Founders of Our Literature: George Essex Evans

Possibly they remember George Essex Evans better in Queensland than we do in the other States. If that is so, the fault is ours, for Evans sang first at a time when we were not quite so rich in poetry as we were a little later. He had the true poetic feeling and a study of his collected works reveals it.

The Welsh are a poetic nation, deep in fervor and emotional feeling. George Essex Evans was Welsh, although he was born in England and hardly ever saw the land of his parents. But severance from Wales did not destroy his Welsh temperament. The intense patriotism of his race comes out in his verse, and was applied to Australia, the country of his adoption.

Born in London on June 18, 1863, he seemed destined for a life of leisure. His father was an eminent Q.C., and at one time a member of the British House of Commons. He was reputedly rich and rich he died when his son was a few months old, but his fortune did not last. With what remained George Essex with a brother and two sisters, took ship for Queensland at the age of 18.

They set out to retrieve their fortune for the land, and settled on the Darling Downs. George was a strong young man and a great athlete. The work did not worry him, but inexperience and other things did, and he left the land never to return to it.

He began to write and his poems soon attracted attention. He took various jobs -- one was that of a school teacher -- but his poetry gathered him friends and presently he found himself editing the weekly Queenslander. Later he entered the office of the Queensland Registrar-General, and afterwards became literary director of the Intelligence and Tourist Bureau.

Because he led a very busy life, George Essex Evans wrote often in a hurry. The fault has been common in many Australian writers whose work had to be done at odd moments, if it were to be done at all. But the best in Evans is well worth preserving and is likely to live.

For his good work he earned many encomiums. Alfred Deakin called him Australia's national poet, "whose patriotic songs stirred her people profoundly." He had all the patriotic fervor of Henry Lawson, but a more conventional way of expressing it. The patriotic ode came easily to him in its time-honored form. And yet he invariably gave it dignity and conviction and even poetry because he believed what he wrote.

His "Ode for Commonwealth Day" began "Awake! Arise!" And yet he goes on:-

Free-born of Nations. Virgin white,
   Not won by blood nor ringed with steel,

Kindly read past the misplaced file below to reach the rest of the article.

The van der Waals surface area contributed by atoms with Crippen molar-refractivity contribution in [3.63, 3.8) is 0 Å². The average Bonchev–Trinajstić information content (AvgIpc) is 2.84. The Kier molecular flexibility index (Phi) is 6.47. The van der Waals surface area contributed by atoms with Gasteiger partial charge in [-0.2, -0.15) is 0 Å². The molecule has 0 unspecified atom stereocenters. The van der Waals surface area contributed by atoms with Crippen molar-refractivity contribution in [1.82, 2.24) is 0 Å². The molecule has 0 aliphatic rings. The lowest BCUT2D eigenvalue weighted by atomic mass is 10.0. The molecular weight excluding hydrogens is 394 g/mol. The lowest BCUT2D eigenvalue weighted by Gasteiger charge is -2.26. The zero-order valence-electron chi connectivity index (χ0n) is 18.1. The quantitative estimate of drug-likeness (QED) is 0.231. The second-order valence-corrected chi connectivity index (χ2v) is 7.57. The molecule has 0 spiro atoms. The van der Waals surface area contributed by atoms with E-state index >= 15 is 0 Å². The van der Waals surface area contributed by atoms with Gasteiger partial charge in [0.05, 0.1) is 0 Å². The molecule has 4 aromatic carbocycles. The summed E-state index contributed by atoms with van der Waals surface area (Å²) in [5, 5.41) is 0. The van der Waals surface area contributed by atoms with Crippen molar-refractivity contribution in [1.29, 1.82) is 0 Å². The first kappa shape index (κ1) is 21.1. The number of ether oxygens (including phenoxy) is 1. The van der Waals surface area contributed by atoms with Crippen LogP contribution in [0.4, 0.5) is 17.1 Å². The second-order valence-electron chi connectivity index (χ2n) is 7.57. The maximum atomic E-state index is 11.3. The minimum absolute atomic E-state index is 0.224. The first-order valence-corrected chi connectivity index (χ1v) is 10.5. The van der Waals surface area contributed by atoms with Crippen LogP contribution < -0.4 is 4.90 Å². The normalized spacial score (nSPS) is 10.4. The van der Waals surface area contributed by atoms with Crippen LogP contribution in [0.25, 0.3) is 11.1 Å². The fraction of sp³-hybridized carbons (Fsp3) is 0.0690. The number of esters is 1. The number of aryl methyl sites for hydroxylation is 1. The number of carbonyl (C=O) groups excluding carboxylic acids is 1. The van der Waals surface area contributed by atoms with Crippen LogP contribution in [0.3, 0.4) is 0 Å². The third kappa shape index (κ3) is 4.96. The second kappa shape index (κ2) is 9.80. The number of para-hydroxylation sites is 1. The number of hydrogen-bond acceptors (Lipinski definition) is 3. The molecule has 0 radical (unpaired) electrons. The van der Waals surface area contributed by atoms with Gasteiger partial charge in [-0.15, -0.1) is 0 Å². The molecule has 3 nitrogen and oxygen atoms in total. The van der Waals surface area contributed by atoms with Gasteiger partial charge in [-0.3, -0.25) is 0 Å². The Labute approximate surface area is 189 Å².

Thy throne is on a loftier height,
   Deep-rooted in the Commonweal!
His "Women of the West" stands as an eternal monument to the pioneers' wives who followed their men into the wilderness.

He wrote a "Federal Song" in laudation of Australian unity. He wrote an ode to Queen Victoria beginning "White Star of Womanhood," on the occasion of her death. He did these things so extraordinarily well that even today when the occasions have long since passed, the poems do not savor of the banal, because he felt what he wrote.

Like Henry Lawson he was deaf and very sensitive about his misfortune. He was deeply religious like his Welsh compatriots, and he hated cant and humbug.

Whisper! O wings of the wind! Sing me your song O sea!
Grey is the weary world, and grey is the heart of me!
Into my shadowy heart pierce like the star of old,
Pearl of the tender dawn, kissed by the trembling gold!
The grey heart ceased to beat at the early age of 46. Although he had the athlete's frame, although he was a first-class footballer and swimmer, and excelled in the art of wrestling in his youth, illness struck him down. An operation was performed, but it was of no avail.

Probably they remember him best in Toowoomba, where he spent many years, and where they erected a public monument to him, but Australia 25 years after his death has not forgotten him, and he has left behind him a legacy of true poetry which gives him a sure place as one of the founders of our steadily growing literature.

First published in The Herald, 7 July 1934

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This page contains a single entry by Perry Middlemiss published on February 22, 2008 1:12 PM.

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